UN appoints proud wealth redistributor to lead ‘green jobs’ effort

Christopher Horner Senior Fellow, Competitive Enterprise Institute
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We’ve got a new entrant in the push to tie down the U.S. economy once and for all in the name of saving the environment, and skeptics of the green boondoggle could not have chosen a better advocate to make their case, however inadvertently.

More on this new entrant in a moment. First, a refresher of what it is they’re pushing. With the legislative death of cap-and-trade energy rationing, President Obama telegraphed his re-branding effort in that delightful “shellacking” press conference last November by saying “there are other ways to skin that cat.”

That cat is the long-held left-liberal goal of riding the global warming issue to a place that free people will never go if given an honest sales pitch. It is now to be skinned by something that also has a few names, just in case one becomes the punch-line that “global warming” has become.

As per a poll taken by Democrat pollster Stanley Greenberg, these labels are a “clean energy economy” and, with economic times being what they are, “green jobs.”

On Capitol Hill, this is called a clean energy standard or CES (read: windmill mandate). The latest proponent of this Plan B is our old friend, the United Nations Intergovernmental Panel on Climate Change (IPCC). And, with the Senate actually pondering a CES push before summer, this comes just in time.

That is, it comes just in time for those of us arguing for more individual liberty, less state control over our lives and the economy. Short of Al Gore making a movie about green jobs that, too, got all of its money claims tossed by the UK’s high court as unsupportable, a helpful assist from the IPCC is all a skeptic could hope for.

The IPCC is often touted as 2,500 of the world’s leading climate scientists (whose “chief scientist” is in fact a railway engineer, and whose ranks include anthropology T/As, transport policy teachers and instructors in group-huggy things like “the human dimension of climate change”). It was in defense of the IPCC’s “smoking gun” from its 2001 Third Assessment Report, the thoroughly debunked “Hockey Stick,” that scientists affiliated with the IPCC enterprise engaged in all of their perversion of science and transparency laws later exposed by an apparent whistleblower in ClimateGate.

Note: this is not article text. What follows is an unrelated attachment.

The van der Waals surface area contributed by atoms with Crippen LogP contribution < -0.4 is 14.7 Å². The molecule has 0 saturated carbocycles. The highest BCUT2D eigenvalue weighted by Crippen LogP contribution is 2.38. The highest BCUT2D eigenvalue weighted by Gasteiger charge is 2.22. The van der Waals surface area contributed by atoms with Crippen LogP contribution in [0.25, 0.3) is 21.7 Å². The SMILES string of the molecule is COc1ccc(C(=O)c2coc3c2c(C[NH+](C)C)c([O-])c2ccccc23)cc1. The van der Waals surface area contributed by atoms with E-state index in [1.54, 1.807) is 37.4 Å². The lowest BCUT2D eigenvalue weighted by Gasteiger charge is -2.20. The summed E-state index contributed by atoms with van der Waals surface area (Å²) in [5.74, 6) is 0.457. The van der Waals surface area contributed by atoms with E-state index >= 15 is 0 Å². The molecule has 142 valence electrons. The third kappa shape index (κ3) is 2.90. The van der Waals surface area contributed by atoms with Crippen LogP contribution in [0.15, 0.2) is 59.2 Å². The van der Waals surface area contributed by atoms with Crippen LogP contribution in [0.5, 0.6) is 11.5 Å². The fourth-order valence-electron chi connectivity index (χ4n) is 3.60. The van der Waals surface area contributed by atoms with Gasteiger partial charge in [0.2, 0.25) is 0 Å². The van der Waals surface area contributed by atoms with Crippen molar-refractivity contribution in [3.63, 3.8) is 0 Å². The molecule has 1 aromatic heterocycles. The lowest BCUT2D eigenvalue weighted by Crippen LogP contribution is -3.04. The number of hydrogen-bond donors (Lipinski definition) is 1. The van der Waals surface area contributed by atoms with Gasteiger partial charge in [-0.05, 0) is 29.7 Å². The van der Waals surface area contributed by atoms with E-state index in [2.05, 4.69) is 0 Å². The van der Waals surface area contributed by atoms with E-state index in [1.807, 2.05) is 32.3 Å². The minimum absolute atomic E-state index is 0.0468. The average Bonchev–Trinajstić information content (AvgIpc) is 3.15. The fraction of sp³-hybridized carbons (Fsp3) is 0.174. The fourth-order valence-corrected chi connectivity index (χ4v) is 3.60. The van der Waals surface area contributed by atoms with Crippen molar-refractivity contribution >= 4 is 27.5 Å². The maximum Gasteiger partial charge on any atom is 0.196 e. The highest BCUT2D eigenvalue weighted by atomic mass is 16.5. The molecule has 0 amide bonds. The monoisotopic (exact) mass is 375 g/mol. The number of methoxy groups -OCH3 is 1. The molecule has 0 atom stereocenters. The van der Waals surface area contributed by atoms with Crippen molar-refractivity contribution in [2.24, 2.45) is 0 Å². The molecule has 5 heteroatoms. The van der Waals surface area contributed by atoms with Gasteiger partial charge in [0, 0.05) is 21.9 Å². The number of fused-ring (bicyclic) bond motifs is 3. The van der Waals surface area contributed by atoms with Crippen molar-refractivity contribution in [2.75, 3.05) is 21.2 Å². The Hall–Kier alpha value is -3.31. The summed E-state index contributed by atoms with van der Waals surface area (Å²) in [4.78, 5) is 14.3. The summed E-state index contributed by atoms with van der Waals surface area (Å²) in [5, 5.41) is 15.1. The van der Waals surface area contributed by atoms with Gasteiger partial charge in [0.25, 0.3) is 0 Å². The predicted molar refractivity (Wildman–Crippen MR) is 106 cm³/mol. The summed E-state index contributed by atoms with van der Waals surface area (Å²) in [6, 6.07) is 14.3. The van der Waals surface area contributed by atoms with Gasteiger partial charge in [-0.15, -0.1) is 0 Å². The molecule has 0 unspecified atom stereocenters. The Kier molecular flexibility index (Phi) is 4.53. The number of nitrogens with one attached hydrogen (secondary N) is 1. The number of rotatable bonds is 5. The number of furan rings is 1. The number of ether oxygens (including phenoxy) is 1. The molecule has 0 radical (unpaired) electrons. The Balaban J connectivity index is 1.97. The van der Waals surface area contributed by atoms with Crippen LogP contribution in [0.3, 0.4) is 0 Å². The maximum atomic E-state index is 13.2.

In short, they’re the best friend anyone opposing this cat-skinning ruse could ask for. But it gets better.

Today the IPCC released a “Special Report on Renewable Energy Sources and Climate Change Mitigation.” Actually, it only released its summary because, as is always the case with these IPCC products, the “Summary for Policymakers” is produced before the actual work it purportedly summarizes. Here’s our answer, now let’s set about propping it up!

Right up front are the paper’s four “coordinating lead authors.” Representative of the world of global warming schemes, these include two Germans, an African, and a Cuban, as no economic plan is complete without an expert from Cuba.

First among them, however, just happens to be IPCC official Ottmar Edenhofer. You may remember him for his recent gem — also from last November, come to think of it — of admitting that “one has to free oneself from the illusion that international climate policy is environmental policy.” Instead, climate change policy is about how “we redistribute de facto the world’s wealth…” I couldn’t have said it better myself (though I have tried).

As Daily Caller readers already know, these efforts are to culminate with a “green jobs” treaty that the U.S. will have sprung on it next spring, three weeks before the confab of global leaders, the UN Conference on Sustainable Development, takes place in Rio de Janeiro. There will be a great flood of media puffery about the supposed wonders of the state “creating jobs” (particularly with the encouragement of supranational entities, no doubt) by mandating economic inefficiencies.

In fact, Obama’s chief science advisor, John Holdren, has long been on record warning of the perils of abundant energy, arguing that the less efficient we are, why, the more people it will require to do things! Ah, yes, drudgery and 19th-century lifestyles.

Of course, no program doesn’t create jobs. So that’s not an argument for something, but an acknowledgement that you have no arguments. And whenever you rob Peter to pay Paul, Paul will hire someone to do the gig. The issue is what sort of jobs will be created and at what cost.

Each assessment and experiment with the “green economy” has proved it to be (wait for it) unsustainable. The jobs that green programs create are largely installation jobs. The contraptions that the workers install are usually manufactured in developing countries. And those installation jobs are all temporary, disappearing the minute the programs run out of other people’s money. Mandates can cure that, of course, except that they are economically harmful in an even more direct and transparent way than mere wealth transfers.

So, here’s a note of thanks in the looming battle to cram down that fundamental transformation of America into the dream of so many Europeans, academic theorists and UN-types. The more they speak, the closer we get to “consensus” about what’s really going on.

Chris Horner is a senior fellow at The Competitive Enterprise Institute.